Thus, the technology investments that have been the most significant are anchored to ensuring we have our internal fundamentals well managed with aggressive efficiency and modernisation targets, that we are differentiating our capabilities with an eye towards what matters in a local market, that we are making the right tech bets to continue to innovate and drive change with technology and that we have the right talent in the right place. The intersection of these anchors drives our north star. I would summarise it simply as a win-win digital transformation that brings together 109 years of insurance know-how, with digital capabilities normally associated to an insurtech.

What are the CEO's top priorities for you in the coming year? How do you plan to support the business with IT? A few years ago, we decided to operate as one global company in every market, Taking advantage of our global footprint and our 109 years of knowledge, we understood that we couldn´t look at the technology that made the company run in a silo. Thus, the priorities aligned with technology are well intersected with the overall company goals. I established our priorities to focus on operating our systems landscape with the right set of fundamentals and operating mechanics. We then connected the needs of the 16 local markets around the world with the right process and technology capabilities while continuously innovating with emerging techniques and tools.

I like to orient my team towards a mission to ensure we are focused on the right outcome and we are truly creating value. We are well underway with our Agile transformation and have been on a digital transformation journey that is delivering global scale to local markets. This translates to capabilities our employees and partners can use to serve our customers with the products they need.

Does the conventional CIO role include responsibilities it should not hold? Should the role have additional responsibilities it does not currently include? Traditional CIO role is focused on managing IT to ensure it is operating and maintained, yet today the CIO role needs to move beyond maintenance and core systems implementation to true value creation. CIOs need to rethink their role. It is no longer enough to be operating efficiently and saving money. That is table stakes. Today, to win in the market, regardless of industry, CIOs need to be at the table co-creating ideas on revenue generation and growth powered by technology. This type of responsibility calls for a different set of skills beyond a good technologist; it calls for someone who is curious to continue to learn the industry as it evolves, as competition emerges, perhaps from unusual places.

Another responsibility that CIO’s should consider owning is business agility. This is a role that is part of my scope, and it focuses on process standardisation across markets. It is a challenging aspect to the CIO role because it requires a simplification mindset across all functions beyond technology, and to some extent, to be successful doing this requires some degree of culture transformation. Ultimately, it is about asking the question of “what is different and what is the same and how can we leverage global scale to deliver more value?” We apply that lens to the entire business operating procedures and use a custom framework to evaluate standardisation opportunity that then translates to reusable components. I believe that the CIO role sees across all functions and has an incredible opportunity to help shape a set of simpler operating procedures.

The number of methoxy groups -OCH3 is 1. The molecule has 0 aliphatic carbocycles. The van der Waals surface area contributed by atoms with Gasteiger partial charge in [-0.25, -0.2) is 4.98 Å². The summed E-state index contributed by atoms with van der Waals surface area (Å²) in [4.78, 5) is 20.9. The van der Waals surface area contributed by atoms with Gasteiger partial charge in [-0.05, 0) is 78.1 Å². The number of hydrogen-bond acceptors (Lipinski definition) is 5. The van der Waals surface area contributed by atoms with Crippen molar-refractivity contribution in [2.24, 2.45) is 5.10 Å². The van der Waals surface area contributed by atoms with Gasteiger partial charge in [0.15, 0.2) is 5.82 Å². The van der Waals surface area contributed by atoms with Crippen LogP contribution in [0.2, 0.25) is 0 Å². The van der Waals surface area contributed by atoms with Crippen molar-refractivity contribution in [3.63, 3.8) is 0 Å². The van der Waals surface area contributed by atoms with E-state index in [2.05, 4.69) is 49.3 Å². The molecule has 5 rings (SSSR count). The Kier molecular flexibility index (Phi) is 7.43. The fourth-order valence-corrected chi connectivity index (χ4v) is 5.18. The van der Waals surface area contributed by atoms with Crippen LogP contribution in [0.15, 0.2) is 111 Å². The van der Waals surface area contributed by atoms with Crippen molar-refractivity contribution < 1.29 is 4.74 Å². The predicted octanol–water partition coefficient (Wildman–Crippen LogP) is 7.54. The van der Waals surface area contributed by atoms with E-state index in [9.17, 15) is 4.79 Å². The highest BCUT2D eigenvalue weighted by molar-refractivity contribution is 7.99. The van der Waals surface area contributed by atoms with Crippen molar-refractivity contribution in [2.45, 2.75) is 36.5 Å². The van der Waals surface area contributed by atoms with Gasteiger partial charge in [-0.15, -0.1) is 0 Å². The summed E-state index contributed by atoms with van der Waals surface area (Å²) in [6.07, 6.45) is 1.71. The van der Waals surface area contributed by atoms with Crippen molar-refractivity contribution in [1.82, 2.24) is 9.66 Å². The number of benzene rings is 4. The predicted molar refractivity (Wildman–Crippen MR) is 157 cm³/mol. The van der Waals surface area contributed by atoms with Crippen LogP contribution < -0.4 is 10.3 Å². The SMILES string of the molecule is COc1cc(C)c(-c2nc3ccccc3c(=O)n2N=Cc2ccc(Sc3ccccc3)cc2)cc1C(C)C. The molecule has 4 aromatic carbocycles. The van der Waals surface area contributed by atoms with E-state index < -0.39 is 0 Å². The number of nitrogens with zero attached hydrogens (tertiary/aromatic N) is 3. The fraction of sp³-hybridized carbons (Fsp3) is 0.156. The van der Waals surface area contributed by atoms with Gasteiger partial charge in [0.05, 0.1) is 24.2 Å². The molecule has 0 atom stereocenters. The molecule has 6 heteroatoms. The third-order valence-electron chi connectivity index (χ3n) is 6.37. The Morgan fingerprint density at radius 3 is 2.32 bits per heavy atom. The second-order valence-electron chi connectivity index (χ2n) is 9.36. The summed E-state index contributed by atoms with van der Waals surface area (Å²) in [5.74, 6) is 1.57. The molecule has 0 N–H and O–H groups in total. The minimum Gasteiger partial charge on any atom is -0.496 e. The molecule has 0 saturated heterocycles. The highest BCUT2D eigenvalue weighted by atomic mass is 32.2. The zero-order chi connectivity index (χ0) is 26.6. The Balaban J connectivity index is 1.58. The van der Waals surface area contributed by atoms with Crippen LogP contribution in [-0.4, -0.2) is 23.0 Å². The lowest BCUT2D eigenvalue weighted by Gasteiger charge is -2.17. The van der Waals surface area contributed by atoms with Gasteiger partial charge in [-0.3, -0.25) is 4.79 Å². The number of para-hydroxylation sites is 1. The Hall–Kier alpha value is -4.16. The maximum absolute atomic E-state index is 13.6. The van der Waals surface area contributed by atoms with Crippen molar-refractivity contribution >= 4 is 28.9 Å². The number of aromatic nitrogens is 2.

Are you leading a digital transformation? If so, does it emphasise customer experience and revenue growth or operational efficiency? If both, how do you balance the two? Traditionally, insurance businesses rely on different processes and technologies to manage quotes, claims, customer services, purchasing and other core activities. This brings a complexity of systems, hardware and software for the insurer across its different products and markets. To address these inefficiencies, 24 months ago, we started to pilot the concept of building a new set of modular and collaborative technologies to manage an insurance business in the cloud. We are well underway with this digital transformation and the emphasis is to deliver a better customer experience while removing friction from our internal operations. Based on the concept of a network modularity, the company has gone from a greenfield to a full solution, where products and services can be launched with no constraints related to language, currencies, or market context. These developments will facilitate a leaner operating model, particularly in relation to low touch and no touch products. With this approach, Liberty Mutual will become more agile in launching new products, or entire business units in existing markets.